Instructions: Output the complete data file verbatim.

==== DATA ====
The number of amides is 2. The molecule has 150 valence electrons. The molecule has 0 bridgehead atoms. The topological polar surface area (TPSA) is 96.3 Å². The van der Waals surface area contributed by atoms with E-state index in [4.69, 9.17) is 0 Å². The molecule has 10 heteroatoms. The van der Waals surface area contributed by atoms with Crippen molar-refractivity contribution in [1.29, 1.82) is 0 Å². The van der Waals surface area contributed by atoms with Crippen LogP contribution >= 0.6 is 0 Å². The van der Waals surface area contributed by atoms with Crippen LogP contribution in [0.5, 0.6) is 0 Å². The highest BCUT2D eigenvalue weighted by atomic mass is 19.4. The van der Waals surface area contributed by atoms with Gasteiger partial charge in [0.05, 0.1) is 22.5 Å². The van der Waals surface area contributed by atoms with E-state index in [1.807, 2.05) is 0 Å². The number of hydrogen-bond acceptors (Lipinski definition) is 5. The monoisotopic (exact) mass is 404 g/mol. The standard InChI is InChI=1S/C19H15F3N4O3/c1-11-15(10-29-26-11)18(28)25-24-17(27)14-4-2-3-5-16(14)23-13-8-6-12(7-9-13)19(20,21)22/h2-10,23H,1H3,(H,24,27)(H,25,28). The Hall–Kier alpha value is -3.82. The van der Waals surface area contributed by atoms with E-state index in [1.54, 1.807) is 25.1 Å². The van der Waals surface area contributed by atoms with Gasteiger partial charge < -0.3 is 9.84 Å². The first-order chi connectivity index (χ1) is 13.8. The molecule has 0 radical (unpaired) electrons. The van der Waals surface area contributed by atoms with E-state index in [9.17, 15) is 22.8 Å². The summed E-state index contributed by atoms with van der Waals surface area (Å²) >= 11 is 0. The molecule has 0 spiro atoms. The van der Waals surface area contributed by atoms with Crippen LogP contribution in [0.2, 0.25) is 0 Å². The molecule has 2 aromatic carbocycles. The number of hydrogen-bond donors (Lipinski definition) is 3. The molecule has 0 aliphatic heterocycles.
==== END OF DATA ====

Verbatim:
The number of amides is 2. The molecule has 150 valence electrons. The molecule has 0 bridgehead atoms. The topological polar surface area (TPSA) is 96.3 Å². The van der Waals surface area contributed by atoms with E-state index in [4.69, 9.17) is 0 Å². The molecule has 10 heteroatoms. The van der Waals surface area contributed by atoms with Crippen molar-refractivity contribution in [1.29, 1.82) is 0 Å². The van der Waals surface area contributed by atoms with Crippen LogP contribution >= 0.6 is 0 Å². The van der Waals surface area contributed by atoms with Crippen LogP contribution in [0.5, 0.6) is 0 Å². The highest BCUT2D eigenvalue weighted by atomic mass is 19.4. The van der Waals surface area contributed by atoms with Gasteiger partial charge in [0.05, 0.1) is 22.5 Å². The van der Waals surface area contributed by atoms with E-state index in [1.807, 2.05) is 0 Å². The number of hydrogen-bond acceptors (Lipinski definition) is 5. The monoisotopic (exact) mass is 404 g/mol. The standard InChI is InChI=1S/C19H15F3N4O3/c1-11-15(10-29-26-11)18(28)25-24-17(27)14-4-2-3-5-16(14)23-13-8-6-12(7-9-13)19(20,21)22/h2-10,23H,1H3,(H,24,27)(H,25,28). The Hall–Kier alpha value is -3.82. The van der Waals surface area contributed by atoms with E-state index in [1.54, 1.807) is 25.1 Å². The van der Waals surface area contributed by atoms with Gasteiger partial charge < -0.3 is 9.84 Å². The first-order chi connectivity index (χ1) is 13.8. The molecule has 0 radical (unpaired) electrons. The van der Waals surface area contributed by atoms with E-state index in [9.17, 15) is 22.8 Å². The summed E-state index contributed by atoms with van der Waals surface area (Å²) >= 11 is 0. The molecule has 0 spiro atoms. The van der Waals surface area contributed by atoms with Crippen LogP contribution in [0.2, 0.25) is 0 Å². The molecule has 2 aromatic carbocycles. The number of hydrogen-bond donors (Lipinski definition) is 3. The molecule has 0 aliphatic heterocycles.